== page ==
The list of materials used as waterproof coatings through the ages is lengthy. For centuries, asphalt-based products such as pitch and tar were the only choice. In the 20th Century, a range of other options developed, including paint, epoxy, fiberglass and vinyl esters.
The latest coating technology is polyurea. Developed in the late 1980s for the automotive industry, this material is now used in a wide array of applications. Use of this material as industrial waterproofing has skyrocketed in popularity in the past decade due to its fast-curing, corrosion- and abrasion-resistant characteristics
Andy Phelan, director of business development and training at Rhino Linings Corporation, explains, “Polyurea was invented in the early 1980s when a less moisture-sensitive form of polyurethane was desired. By replacing the hydroxyl group in the urethane with an amine group, a product we now call polyurea was formed. It has significantly less sensitivity to moisture than other urethane-based coatings.”
Of the two most common types of polyureas, aromatic polyureas are by far the most common. Phelan calls them “the workhorse of the industry offering a wide variety of physical characteristics for various uses.” In fact, about the only characteristic these coatings do not provide is UV stability.
A second formulation, aliphatic polyureas, use a different chemistry to provide UV stability. This added benefit comes at a price as aliphatic polyureas are typically twice the price of aromatic polyureas.
One reason polyurea coatings are exploding in popularity is the wide variety of positive attributes they exhibit.
The industry website, polyurea.com, opens with a bold statement. “Virtually no other coating can compare to polyurea when it comes to attainable physical properties,” it reads. “Polyureas can be formulated to achieve a tremendous range of properties from high elongation to superior tensile strength to hard or soft, all based on how the materials is formulated and correctly applied.”
It adheres tenaciously to a variety of different substrates (concrete, metals, wood and more) without primers and in a wide range of temperature and humidity environments.
Perhaps its greatest advantage is that it sets up extremely quickly, allowing the applicator to build up a finished thickness in a single pass. This allows the owner to put the facility back in service many times faster than traditional coatings, saving days or even weeks of revenue lost to down-time.
Phelan says, “Thicknesses can range from 20 mils to 500 mils in one application. Cure times range from instantaneous to two minutes allowing for quick return to service.”
As a fast curing, thick film coating, polyurea is a logical solution when seamless, durable membranes are needed for waterproofing. Additional characteristics such as slip-resistant additives and surface textures can also be incorporated. It can be colored, and is even available in a potable-water-approved formulation.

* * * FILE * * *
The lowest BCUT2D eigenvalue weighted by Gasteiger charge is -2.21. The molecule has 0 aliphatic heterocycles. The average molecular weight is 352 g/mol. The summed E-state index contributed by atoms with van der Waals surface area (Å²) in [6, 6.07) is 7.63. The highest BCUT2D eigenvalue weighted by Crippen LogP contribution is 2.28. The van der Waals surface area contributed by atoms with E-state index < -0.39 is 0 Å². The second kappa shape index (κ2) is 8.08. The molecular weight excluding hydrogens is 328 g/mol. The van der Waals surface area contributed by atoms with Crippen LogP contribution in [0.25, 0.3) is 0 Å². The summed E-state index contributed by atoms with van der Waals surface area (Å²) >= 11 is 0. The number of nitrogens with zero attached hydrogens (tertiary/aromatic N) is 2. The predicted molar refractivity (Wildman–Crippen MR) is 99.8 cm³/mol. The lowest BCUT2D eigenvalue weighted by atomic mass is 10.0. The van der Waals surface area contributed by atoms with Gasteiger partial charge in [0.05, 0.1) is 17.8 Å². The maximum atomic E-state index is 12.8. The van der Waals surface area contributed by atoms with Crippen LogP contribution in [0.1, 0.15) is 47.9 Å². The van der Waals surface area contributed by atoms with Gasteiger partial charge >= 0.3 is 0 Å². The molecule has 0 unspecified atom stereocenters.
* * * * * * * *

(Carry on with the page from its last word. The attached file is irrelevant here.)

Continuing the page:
With such a wide range of performance characteristics, the range of suitable applications is also broad. Tank linings, secondary containment and bridge coatings are some of the most popular uses, but the application possibilities are endless.
The technology has been used successfully on pedestrian decks and parking garages, reservoirs, tunnels, water tanks, slurry pits, and flooring. It can also be used as a joint filler/caulk.
Polyurea was originally used as a truck bed liner to form a permanent watertight layer. The same durable and abrasive-resistant characteristics that make it perfect for lining pickup beds and dump trucks make it attractive for difficult waterproofing projects.
The tanks at wastewater treatment plants, for example, are exposed to turbulence, erosion, and large amounts of hydrogen sulfide gas as the contents are screened, mixed, and dewatered.
Polyurea coatings can supply the abrasion, chemical, and impact resistance needed, and restore the plant to operating condition faster than many other competing systems.
For bridges and other applications exposed to vibrations and movement, the inherent flexibility of polyurea is an added benefit over thinner, less flexible coatings like epoxy.
Polyurea does have a few drawbacks. Phelan notes that the equipment required to apply polyurea coatings can be expensive. It can range from $15,000 to $50,000 or more. Fully equipped mobile platforms can cost more than $100,000.
The material also costs more than some alternatives. Phelan says initial costs are higher than epoxies, but since polyurea coatings can last three to five times longer, it becomes quite cost effective over the life of the coating.
As with any waterproofing material, it can fail if applied improperly. Surface preparation —usually sandblasting or priming—is crucial for a successful application. Most failed polyurea coating projects have little to do with the polyurea itself, but rather, inadequate or poorly implemented surface preparation.
Most polyureas used for waterproofing are spray-applied with plural component spray equipment.
It’s typically shipped as a two-part system, with the amine resin blend and isocyanate material supplied in 55-gallon drum sets. Once in use on the jobsite, they are transferred from 55-gallon drums to separate tanks in the spray equipment where they are heated to the appropriate temperature (140°F-160°F). The machine then delivers the isocyanate and polyol resin through heated hoses to the spray gun in a precise ratio (usually 1:1).
Polyurea has a set time that is measured in seconds, so it’s crucial that the chemicals don’t mix until the instant before they leave the gun. Otherwise, the material will set up and harden inside the gun.
Several manufacturers sell mobile spray rigs that include all of the tools and equipment needed, mounted on either a trailer or truck bed.
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